In contrast to T cells, little is known about CD28 function in myeloma cells. Clinically, however, CD28 expression highly correlates with myeloma disease progression, such that high CD28 expression is seen in 26% of newly diagnosed myelomas, 59% of medullary recurrences, 93% of extramedullary relapses, and 100% of secondary plasma cell leukemias (including nearly all the human and murine MM cell lines).12,22  Moreover, myeloma cell expression of CD28 in newly diagnosed patients is a major prognostic predictor of poor clinical outcome following high-dose chemotherapy.23,24  These clinical findings suggest that CD28 expression helps these MM cells better survive treatment and result in their selective outgrowth. In addition, the possibility that CD28 is involved in the progression to stroma-independent MM is supported by observations that primary CD28+ myelomas coexpress CD86 (10 of 10 patient samples in Robillard et al12 ) and that CD86+ myelomas have a significantly poorer prognosis.25  The possibility of autocrine CD28-CD86 activation is supported by some,13  but not all,26  in vitro studies. Other functional studies of CD28 activation in MM cell lines have been equivocal.10,13  CD28 activation does not induce IL-6 secretion in MM cells22,26  like it does in T cells,27  but does up-regulate expression of the proangiogenic chemokine IL-8.22  Direct evidence of a prosurvival role for CD28 in myeloma cells has not been reported, although such a role in normal plasma cells is indirectly suggested by our previous observations that CD28 knockout mice have markedly diminished serum immunoglobulin levels,18,28  including T-independent antibody responses.29  Conversely, an anti-CD28 mAb recently developed by Qiu et al inhibits MM cell line proliferation and induces some morphologic aspects of apoptosis; whether this is due to an activating or blocking effect of the antibody was not determined.30 

If CD28 is supporting myeloma cell survival, its activation in vivo is likely to be via direct cell contact with a B7+ cell within the microenvironment. These include other CD86+ myeloma cells and/or professional antigen-presenting cells (APCs) expressing CD80/CD86 (B cells, monocyte/macrophages, DCs). Consistent with this, DCs and other myeloid APCs actively infiltrate implanted plasmacytomas in murine models,31  and DCs are readily found throughout myeloma infiltrates in patient bone marrow biopsies.32  Altogether, these has led us to examine whether CD28 can transduce survival signals to myeloma cells, and whether MM CD28 is activated through cell-cell contact with other B7+ cells.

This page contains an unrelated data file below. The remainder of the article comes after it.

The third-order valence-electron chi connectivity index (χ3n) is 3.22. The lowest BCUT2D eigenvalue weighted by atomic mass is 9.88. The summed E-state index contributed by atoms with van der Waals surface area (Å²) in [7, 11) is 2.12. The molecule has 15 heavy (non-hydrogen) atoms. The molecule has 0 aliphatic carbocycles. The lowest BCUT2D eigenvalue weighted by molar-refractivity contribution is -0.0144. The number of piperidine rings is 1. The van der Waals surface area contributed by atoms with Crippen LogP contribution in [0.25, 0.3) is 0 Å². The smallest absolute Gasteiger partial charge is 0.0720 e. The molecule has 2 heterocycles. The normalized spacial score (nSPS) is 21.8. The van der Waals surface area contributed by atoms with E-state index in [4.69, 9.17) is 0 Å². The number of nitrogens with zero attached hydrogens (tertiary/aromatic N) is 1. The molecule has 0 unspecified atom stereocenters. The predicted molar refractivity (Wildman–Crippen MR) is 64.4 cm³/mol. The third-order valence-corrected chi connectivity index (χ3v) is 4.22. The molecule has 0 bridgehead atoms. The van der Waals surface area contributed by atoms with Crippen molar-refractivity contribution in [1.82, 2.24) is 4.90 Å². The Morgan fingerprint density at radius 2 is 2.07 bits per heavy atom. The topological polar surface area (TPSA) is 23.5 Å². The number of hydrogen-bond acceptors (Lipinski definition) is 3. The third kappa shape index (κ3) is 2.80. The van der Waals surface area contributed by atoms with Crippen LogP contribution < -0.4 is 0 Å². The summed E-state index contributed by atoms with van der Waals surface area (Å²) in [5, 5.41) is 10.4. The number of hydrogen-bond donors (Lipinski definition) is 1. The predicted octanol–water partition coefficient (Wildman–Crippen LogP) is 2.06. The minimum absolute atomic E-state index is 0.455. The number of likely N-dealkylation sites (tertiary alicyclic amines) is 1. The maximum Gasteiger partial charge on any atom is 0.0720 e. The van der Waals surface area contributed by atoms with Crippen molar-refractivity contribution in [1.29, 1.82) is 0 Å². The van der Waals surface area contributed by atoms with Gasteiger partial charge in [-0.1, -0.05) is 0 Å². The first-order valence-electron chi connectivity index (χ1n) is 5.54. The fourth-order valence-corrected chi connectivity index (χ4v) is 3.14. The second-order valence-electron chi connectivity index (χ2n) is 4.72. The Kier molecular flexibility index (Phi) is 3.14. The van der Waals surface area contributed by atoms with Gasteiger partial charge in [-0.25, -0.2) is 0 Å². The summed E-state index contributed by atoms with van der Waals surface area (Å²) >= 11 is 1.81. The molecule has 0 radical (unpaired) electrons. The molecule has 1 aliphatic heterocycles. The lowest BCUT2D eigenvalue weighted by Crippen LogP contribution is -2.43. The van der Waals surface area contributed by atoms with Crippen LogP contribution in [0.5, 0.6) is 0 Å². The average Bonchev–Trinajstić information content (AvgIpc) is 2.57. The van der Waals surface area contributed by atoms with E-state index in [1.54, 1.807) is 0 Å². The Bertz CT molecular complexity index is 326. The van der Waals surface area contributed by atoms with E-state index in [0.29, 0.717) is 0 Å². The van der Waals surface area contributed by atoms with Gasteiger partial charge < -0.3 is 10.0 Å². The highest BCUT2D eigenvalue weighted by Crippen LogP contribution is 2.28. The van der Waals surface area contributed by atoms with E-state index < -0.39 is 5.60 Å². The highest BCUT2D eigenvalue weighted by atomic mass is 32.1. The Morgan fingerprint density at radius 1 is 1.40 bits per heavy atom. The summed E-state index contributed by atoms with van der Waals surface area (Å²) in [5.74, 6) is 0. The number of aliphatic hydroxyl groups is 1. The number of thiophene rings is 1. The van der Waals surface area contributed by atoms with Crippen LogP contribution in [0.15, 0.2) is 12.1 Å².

Materials and methods

The University of Miami institutional review board (IRB) approval has been obtained for the sample collection protocols for obtaining the primary myeloma samples.

Cells, reagents, and culture

RPMI 8226, U266, K562, and KG1 cell lines were obtained from American Type Culture Collection (Manassas, VA). The MM.1S cell line was the gift of Dr S. Rosen (Robert H. Lurie Cancer Center, Chicago, IL). Early passage cells (ie, in continuous culture for less than 2 months) were used for all experiments, and all cell lines were more than 85% viable at the beginning of all experiments. Primary myeloma cells were obtained from bone marrow aspirates from patients with recurring myeloma (under IRB-approved protocols) and purified by CD138 immunomagnetic selection (Miltenyi Biotec, Auburn, CA). The agonistic anti-CD28 mAb 9.333  was either used as soluble antibody (1 μg/mL) or immobilized to Dynal beads (Lake Success, NY) and used at the indicated beads per cell ratio.34  For the serum-starvation experiments, myeloma cell lines were cultured in media (RPMI 1640) without serum with or without anti-CD28 mAb, and viability was determined by PI/annexin V staining and fluorescence-activated cell sorter (FACS) analysis. For dex treatment experiments, myeloma cell lines were cultured in 0.1% FBS with or without anti-CD28 mAb plus 100 μM dex, and viability was assessed after 72 hours by PI/annexin V staining. For the primary myeloma cell survival, total viable cell numbers were enumerated by quadruplicate cell counts using trypan blue.